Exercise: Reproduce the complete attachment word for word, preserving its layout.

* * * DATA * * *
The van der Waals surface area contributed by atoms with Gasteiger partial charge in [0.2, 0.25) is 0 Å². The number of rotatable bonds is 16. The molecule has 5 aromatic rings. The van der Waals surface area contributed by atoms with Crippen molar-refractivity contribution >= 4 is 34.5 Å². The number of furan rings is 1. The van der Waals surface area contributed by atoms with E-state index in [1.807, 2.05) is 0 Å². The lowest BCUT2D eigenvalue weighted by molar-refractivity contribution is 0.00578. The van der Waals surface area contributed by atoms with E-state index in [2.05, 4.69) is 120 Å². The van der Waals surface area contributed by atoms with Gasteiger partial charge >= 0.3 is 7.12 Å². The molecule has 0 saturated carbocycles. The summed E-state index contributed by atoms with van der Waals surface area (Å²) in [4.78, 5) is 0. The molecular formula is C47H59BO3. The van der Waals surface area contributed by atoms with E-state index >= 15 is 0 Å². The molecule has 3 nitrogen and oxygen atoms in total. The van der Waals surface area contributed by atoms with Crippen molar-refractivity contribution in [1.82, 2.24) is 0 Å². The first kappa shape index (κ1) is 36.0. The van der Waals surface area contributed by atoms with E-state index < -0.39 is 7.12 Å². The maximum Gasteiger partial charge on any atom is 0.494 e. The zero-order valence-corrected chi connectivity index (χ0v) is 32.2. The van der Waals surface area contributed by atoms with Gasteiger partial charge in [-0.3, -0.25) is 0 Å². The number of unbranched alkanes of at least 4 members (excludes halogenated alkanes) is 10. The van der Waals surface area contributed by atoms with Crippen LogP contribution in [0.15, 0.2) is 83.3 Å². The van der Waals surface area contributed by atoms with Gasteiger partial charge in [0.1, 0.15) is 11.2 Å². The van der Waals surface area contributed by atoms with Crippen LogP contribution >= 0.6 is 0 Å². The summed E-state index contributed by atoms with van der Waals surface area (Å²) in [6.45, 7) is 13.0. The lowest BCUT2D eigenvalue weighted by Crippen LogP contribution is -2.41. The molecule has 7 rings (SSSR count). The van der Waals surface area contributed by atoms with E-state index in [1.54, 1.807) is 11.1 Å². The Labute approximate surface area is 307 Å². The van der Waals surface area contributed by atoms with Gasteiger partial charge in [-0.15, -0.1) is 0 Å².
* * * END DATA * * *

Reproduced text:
The van der Waals surface area contributed by atoms with Gasteiger partial charge in [0.2, 0.25) is 0 Å². The number of rotatable bonds is 16. The molecule has 5 aromatic rings. The van der Waals surface area contributed by atoms with Crippen molar-refractivity contribution >= 4 is 34.5 Å². The number of furan rings is 1. The van der Waals surface area contributed by atoms with E-state index in [1.807, 2.05) is 0 Å². The lowest BCUT2D eigenvalue weighted by molar-refractivity contribution is 0.00578. The van der Waals surface area contributed by atoms with E-state index in [2.05, 4.69) is 120 Å². The van der Waals surface area contributed by atoms with Gasteiger partial charge >= 0.3 is 7.12 Å². The molecule has 0 saturated carbocycles. The summed E-state index contributed by atoms with van der Waals surface area (Å²) in [4.78, 5) is 0. The molecular formula is C47H59BO3. The van der Waals surface area contributed by atoms with E-state index >= 15 is 0 Å². The molecule has 3 nitrogen and oxygen atoms in total. The van der Waals surface area contributed by atoms with Crippen molar-refractivity contribution in [1.82, 2.24) is 0 Å². The first kappa shape index (κ1) is 36.0. The van der Waals surface area contributed by atoms with E-state index < -0.39 is 7.12 Å². The maximum Gasteiger partial charge on any atom is 0.494 e. The zero-order valence-corrected chi connectivity index (χ0v) is 32.2. The van der Waals surface area contributed by atoms with Gasteiger partial charge in [-0.3, -0.25) is 0 Å². The number of unbranched alkanes of at least 4 members (excludes halogenated alkanes) is 10. The van der Waals surface area contributed by atoms with Crippen LogP contribution in [0.15, 0.2) is 83.3 Å². The van der Waals surface area contributed by atoms with Gasteiger partial charge in [0.1, 0.15) is 11.2 Å². The van der Waals surface area contributed by atoms with Crippen LogP contribution >= 0.6 is 0 Å². The summed E-state index contributed by atoms with van der Waals surface area (Å²) in [6.45, 7) is 13.0. The lowest BCUT2D eigenvalue weighted by Crippen LogP contribution is -2.41. The molecule has 7 rings (SSSR count). The van der Waals surface area contributed by atoms with E-state index in [1.54, 1.807) is 11.1 Å². The Labute approximate surface area is 307 Å². The van der Waals surface area contributed by atoms with Gasteiger partial charge in [-0.15, -0.1) is 0 Å².